His one break from politics takes him to the U.S. Olympics Training Center at Chula Vista, Calif., where the president will pay tribute Friday to athletes preparing to compete for the United States in Sydney, Australia, this September.
Then it's on to Los Angeles to raise more campaign money, both for the vice president's campaign and for Democrats trying to regain control of Congress after six years of GOP rule.
First in Phoenix and then in San Diego, Mr. Clinton took a prominent cheer-leading role for Gore and jabbed at Texas Gov. George W. Bush's promises to spend the nation's burgeoning projected budget surplus on tax cuts and favored programs.
Mr. Clinton issued his warnings amid reports that his administration will announce next week that new projections show budget surpluses reaching nearly $2 trillion over the next decade.
The president's message: It's wrong for Bush, the presumptive GOP presidential candidate, to make lavish spending promises based on paper projections that may never turn into hard cash.
"I don't think we ought to risk the whole projected surplus on tax cuts and long-term spending commitments," Mr. Clinton said of the Bush proposals as he delivered the day's fourth and final fund-raising speech at a sit-down dinner here for major contributors.
"I think it's a risky strategy and it's not working," Mr. Clinton said. "We worked a long time to just turn this thing around, and we don't just want to squander it again."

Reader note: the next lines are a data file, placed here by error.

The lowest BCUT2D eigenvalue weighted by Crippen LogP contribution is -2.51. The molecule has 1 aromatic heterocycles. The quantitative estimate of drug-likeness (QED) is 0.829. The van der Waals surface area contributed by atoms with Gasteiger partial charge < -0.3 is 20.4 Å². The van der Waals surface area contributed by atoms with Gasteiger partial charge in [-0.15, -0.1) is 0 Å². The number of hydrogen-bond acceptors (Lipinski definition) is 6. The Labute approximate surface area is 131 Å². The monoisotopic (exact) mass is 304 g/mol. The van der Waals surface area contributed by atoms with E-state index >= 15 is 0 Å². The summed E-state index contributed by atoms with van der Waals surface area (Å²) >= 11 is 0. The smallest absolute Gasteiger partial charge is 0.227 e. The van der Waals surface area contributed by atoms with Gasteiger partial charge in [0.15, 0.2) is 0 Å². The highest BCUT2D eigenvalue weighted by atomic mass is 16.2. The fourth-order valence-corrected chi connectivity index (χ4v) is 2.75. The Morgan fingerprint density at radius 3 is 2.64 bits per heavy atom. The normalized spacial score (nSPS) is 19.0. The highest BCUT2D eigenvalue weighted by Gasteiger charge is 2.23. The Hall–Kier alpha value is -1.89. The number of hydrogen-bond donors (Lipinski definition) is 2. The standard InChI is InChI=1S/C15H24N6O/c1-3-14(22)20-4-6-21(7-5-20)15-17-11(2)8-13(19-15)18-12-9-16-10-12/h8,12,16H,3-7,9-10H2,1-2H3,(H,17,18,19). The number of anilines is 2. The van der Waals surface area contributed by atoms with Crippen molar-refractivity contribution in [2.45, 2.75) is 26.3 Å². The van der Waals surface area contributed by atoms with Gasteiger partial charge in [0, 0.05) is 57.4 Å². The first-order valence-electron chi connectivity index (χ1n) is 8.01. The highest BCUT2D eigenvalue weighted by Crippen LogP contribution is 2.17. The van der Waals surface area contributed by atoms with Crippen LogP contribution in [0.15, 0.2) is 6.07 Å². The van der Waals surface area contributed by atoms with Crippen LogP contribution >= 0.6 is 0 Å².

"I say again, this surplus is projected," Mr. Clinton said, at an earlier fund-raiser. "We don't have this money yet. How in the world can we give it away?"
At every speech the president tried various versions of this line: "You don't have to go out and say anything bad about the Republicans; all you have to do is tell the truth about the differences between the two parties. And if you tell the truth and the people listen, the Democrats will win."
Sources told The Associated Press that Mr. Clinton will soon announce a projected surplus of $1.9 trillion over the next decade. Mr. Clinton himself used that figure in his fund-raising speeches in California.
The figure is more than double the $746 billion the administration projected in February. The figures exclude Social Security.
Before he returns home to Washington on Saturday night, Mr. Clinton will have given 11 speeches, all but one of them pitches for campaign money.
The Democratic National Committee is reimbursing the government for Mr. Clinton's travels and will pay the cost of a first-class airplane ticket for White House staff accompanying him, said DNC spokesman Rick Hess.
That's the payment system in place for political events outside oWashington that's been in place since the Reagan administration, he said.